8. The second question also as framed does not raise any question of law. The ultimate estimate of the turnover is a question of fact and, supported as it is, on the material on record cannot be questioned in a reference. However, the learned counsel stated that the revising authority had enhanced the assessment by increasing the turnover taxable at 2 per cent from Rs. 10,000 to Rs. 15,000 which was beyond his jurisdiction. It is true that the revising authority at the material time had no jurisdiction to enhance an assessment. But we find that the revising authority has not made any enhancement. An assessment can be said to have been enhanced only if the tax assessed has been enhanced. Changes in the quantum of the turnover and its classification does not mean enhancement, if the tax assessed is not enhanced as a result thereof. In the instant case, the revising authority had enhanced the rate from 7 per cent to 10 per cent on the first category of sales, but had decreased the turnover of this category. With regard to the second category of sales he had enhanced the turnover. The net result of these changes, however, was that the tax assessed for the assessment year 1966-67 was maintained at Rs. 2,300 while the tax for the year 1967-68 was reduced by Rs. 50. Obviously this cannot be said to be a case of enhancement.
9. We accordingly reframe the second question to read: ' Whether, on the facts and in the circumstances of the case, the revising authority had enhanced the assessment' and answer the same in the negative.
10. The next question is as to whether the imported glass sheets sold as window-glasses could be taxed as glassware under Notification No. ST-7094/X--1012-1985 dated 1st October, 1965. The contention is that glass sheet is not glassware but is an unclassified item. This point is covered by a recent decision of this court in U. P. Glass Works Ltd. v. Commissioner of Sales Tax 1913 U.P.T.C. 352, where it has been held that glass sheets are covered by the entry 'glassware'. Question No. (3) is also answered in the affirmative by saying that glass sheets are taxable as glassware.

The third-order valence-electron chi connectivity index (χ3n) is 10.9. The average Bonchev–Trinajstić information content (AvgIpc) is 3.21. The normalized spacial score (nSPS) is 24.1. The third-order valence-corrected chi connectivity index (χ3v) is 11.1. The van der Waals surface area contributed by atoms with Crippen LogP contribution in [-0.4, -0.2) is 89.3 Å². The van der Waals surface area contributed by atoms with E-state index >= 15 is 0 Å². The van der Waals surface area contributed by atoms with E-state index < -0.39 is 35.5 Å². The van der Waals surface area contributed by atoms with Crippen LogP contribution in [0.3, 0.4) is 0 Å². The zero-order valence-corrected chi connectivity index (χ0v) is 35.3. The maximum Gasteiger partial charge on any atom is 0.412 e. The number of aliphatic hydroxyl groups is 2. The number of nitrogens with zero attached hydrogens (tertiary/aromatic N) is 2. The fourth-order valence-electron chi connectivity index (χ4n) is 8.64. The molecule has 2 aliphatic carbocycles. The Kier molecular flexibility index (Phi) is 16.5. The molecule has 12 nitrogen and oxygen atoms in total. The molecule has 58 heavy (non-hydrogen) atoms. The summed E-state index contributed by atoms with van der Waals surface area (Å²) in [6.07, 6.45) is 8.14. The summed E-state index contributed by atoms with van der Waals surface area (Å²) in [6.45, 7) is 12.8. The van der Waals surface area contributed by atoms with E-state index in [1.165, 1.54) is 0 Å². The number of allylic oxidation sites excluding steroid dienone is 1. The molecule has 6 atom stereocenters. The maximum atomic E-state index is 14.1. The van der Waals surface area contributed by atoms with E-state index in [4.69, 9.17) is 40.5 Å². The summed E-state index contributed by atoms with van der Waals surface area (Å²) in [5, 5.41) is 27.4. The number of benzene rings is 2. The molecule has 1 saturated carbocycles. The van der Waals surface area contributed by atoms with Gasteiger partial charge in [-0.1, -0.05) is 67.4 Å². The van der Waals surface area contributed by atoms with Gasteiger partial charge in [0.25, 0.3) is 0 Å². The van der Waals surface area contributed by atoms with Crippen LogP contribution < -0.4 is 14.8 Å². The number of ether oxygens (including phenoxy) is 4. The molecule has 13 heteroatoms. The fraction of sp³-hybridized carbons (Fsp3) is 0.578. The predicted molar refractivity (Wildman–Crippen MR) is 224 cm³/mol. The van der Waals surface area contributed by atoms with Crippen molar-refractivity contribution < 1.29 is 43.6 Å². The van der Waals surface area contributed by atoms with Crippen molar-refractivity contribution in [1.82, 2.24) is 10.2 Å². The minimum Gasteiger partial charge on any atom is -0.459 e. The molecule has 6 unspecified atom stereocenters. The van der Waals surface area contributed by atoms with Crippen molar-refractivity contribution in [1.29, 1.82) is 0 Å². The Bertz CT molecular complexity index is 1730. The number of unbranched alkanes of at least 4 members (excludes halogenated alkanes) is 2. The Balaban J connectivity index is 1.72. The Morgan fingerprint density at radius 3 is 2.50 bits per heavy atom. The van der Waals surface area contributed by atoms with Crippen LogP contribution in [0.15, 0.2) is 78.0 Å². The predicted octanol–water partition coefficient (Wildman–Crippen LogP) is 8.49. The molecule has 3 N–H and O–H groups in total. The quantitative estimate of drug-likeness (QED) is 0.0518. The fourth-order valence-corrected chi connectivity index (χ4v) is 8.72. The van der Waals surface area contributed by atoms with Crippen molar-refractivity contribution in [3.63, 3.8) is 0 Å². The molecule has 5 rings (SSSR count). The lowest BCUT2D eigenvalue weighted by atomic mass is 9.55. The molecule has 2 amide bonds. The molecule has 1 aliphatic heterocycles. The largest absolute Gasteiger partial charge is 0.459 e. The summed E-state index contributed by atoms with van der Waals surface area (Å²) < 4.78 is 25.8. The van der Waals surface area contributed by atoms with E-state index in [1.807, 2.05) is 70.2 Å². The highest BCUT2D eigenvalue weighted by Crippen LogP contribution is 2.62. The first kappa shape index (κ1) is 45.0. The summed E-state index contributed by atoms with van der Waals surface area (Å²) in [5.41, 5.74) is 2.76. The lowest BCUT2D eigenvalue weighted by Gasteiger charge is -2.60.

11. The last question is as to whether looking glass imported and sold by the assessee is covered by the entry relating to 'toilet requisites'. In S. T. R. No. 641 of 1971 (Commissioner of Sales Tax, U. P. v. fai Shri Products  34 S.T.C. 494), a Full Bench of this Court has held that all articles connected with toilets of a person, whether consumed in the course of application or not, are properly taxable as 'toilet requisites'. In that case, hairpins and hairclips, which are used by ladies for holding the hair in place, were held to be 'toilet, requisites'. The Supreme Court has in Slate of Gujarat v. Prakash Trading Co.  30 S.T.C. 348 (S.C.)' held that tooth-paste is also a toilet requisite. Having regard to the decisions cited above, we have no hesitation in holding that looking glass is a 'toilet requisite' and is taxable as such. The fourth question is answered accordingly.
12. As all the questions have been answered against the assessee, the Commissioner is entitled to the costs which we assess at Rs. 100. There will be one set of costs only.